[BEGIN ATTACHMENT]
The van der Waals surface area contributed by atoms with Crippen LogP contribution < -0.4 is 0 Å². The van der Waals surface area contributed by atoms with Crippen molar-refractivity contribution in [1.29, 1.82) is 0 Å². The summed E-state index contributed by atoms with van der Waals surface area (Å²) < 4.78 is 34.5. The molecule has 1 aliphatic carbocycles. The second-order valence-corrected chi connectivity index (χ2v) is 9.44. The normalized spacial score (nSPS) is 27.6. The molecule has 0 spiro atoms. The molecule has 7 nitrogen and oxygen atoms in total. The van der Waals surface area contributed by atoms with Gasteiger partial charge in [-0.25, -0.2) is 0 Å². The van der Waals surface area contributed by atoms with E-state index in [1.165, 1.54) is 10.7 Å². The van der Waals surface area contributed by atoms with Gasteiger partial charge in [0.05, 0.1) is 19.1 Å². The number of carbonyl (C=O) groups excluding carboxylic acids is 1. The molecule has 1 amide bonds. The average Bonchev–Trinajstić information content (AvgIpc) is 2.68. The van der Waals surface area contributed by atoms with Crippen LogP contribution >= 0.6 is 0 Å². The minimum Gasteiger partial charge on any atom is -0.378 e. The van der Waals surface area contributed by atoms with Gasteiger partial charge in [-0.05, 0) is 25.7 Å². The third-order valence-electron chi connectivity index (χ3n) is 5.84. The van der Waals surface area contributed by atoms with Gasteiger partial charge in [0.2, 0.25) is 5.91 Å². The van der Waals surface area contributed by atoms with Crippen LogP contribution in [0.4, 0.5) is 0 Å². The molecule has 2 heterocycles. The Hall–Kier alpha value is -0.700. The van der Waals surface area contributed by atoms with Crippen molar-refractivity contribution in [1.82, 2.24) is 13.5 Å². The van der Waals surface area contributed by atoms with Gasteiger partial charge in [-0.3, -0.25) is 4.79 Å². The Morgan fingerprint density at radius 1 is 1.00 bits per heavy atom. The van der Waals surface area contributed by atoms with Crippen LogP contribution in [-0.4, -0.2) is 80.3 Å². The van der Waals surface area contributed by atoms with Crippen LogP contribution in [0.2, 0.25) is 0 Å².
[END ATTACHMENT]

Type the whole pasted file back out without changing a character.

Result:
The van der Waals surface area contributed by atoms with Crippen LogP contribution < -0.4 is 0 Å². The van der Waals surface area contributed by atoms with Crippen molar-refractivity contribution in [1.29, 1.82) is 0 Å². The summed E-state index contributed by atoms with van der Waals surface area (Å²) < 4.78 is 34.5. The molecule has 1 aliphatic carbocycles. The second-order valence-corrected chi connectivity index (χ2v) is 9.44. The normalized spacial score (nSPS) is 27.6. The molecule has 0 spiro atoms. The molecule has 7 nitrogen and oxygen atoms in total. The van der Waals surface area contributed by atoms with Gasteiger partial charge in [-0.25, -0.2) is 0 Å². The van der Waals surface area contributed by atoms with E-state index in [1.165, 1.54) is 10.7 Å². The van der Waals surface area contributed by atoms with Gasteiger partial charge in [0.05, 0.1) is 19.1 Å². The number of carbonyl (C=O) groups excluding carboxylic acids is 1. The molecule has 1 amide bonds. The average Bonchev–Trinajstić information content (AvgIpc) is 2.68. The van der Waals surface area contributed by atoms with Crippen LogP contribution >= 0.6 is 0 Å². The minimum Gasteiger partial charge on any atom is -0.378 e. The van der Waals surface area contributed by atoms with Gasteiger partial charge in [-0.05, 0) is 25.7 Å². The third-order valence-electron chi connectivity index (χ3n) is 5.84. The van der Waals surface area contributed by atoms with Gasteiger partial charge in [0.2, 0.25) is 5.91 Å². The van der Waals surface area contributed by atoms with Crippen LogP contribution in [0.4, 0.5) is 0 Å². The molecule has 2 heterocycles. The Hall–Kier alpha value is -0.700. The van der Waals surface area contributed by atoms with Crippen molar-refractivity contribution in [1.82, 2.24) is 13.5 Å². The van der Waals surface area contributed by atoms with Gasteiger partial charge in [-0.3, -0.25) is 4.79 Å². The Morgan fingerprint density at radius 1 is 1.00 bits per heavy atom. The van der Waals surface area contributed by atoms with Crippen LogP contribution in [-0.4, -0.2) is 80.3 Å². The van der Waals surface area contributed by atoms with Crippen LogP contribution in [0.2, 0.25) is 0 Å².